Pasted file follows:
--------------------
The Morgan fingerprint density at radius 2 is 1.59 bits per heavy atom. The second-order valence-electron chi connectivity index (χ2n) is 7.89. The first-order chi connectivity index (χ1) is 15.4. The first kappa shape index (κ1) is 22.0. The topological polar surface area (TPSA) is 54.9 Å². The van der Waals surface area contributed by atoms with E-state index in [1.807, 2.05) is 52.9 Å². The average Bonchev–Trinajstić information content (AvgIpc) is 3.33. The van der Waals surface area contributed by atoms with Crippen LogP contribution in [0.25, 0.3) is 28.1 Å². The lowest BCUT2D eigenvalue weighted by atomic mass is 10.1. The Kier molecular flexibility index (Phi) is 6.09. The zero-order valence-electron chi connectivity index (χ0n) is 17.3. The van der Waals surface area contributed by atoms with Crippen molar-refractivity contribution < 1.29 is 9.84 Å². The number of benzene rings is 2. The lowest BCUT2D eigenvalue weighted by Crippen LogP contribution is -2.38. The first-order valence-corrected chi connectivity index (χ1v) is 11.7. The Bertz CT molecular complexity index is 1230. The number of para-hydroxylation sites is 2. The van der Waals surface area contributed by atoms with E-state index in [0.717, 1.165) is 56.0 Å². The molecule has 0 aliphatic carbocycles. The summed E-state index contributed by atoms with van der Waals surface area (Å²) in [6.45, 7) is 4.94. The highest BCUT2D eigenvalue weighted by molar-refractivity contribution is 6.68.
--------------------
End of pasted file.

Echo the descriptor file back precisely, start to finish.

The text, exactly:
The Morgan fingerprint density at radius 2 is 1.59 bits per heavy atom. The second-order valence-electron chi connectivity index (χ2n) is 7.89. The first-order chi connectivity index (χ1) is 15.4. The first kappa shape index (κ1) is 22.0. The topological polar surface area (TPSA) is 54.9 Å². The van der Waals surface area contributed by atoms with E-state index in [1.807, 2.05) is 52.9 Å². The average Bonchev–Trinajstić information content (AvgIpc) is 3.33. The van der Waals surface area contributed by atoms with Crippen LogP contribution in [0.25, 0.3) is 28.1 Å². The lowest BCUT2D eigenvalue weighted by atomic mass is 10.1. The Kier molecular flexibility index (Phi) is 6.09. The zero-order valence-electron chi connectivity index (χ0n) is 17.3. The van der Waals surface area contributed by atoms with Crippen molar-refractivity contribution < 1.29 is 9.84 Å². The number of benzene rings is 2. The lowest BCUT2D eigenvalue weighted by Crippen LogP contribution is -2.38. The first-order valence-corrected chi connectivity index (χ1v) is 11.7. The Bertz CT molecular complexity index is 1230. The number of para-hydroxylation sites is 2. The van der Waals surface area contributed by atoms with E-state index in [0.717, 1.165) is 56.0 Å². The molecule has 0 aliphatic carbocycles. The summed E-state index contributed by atoms with van der Waals surface area (Å²) in [6.45, 7) is 4.94. The highest BCUT2D eigenvalue weighted by molar-refractivity contribution is 6.68.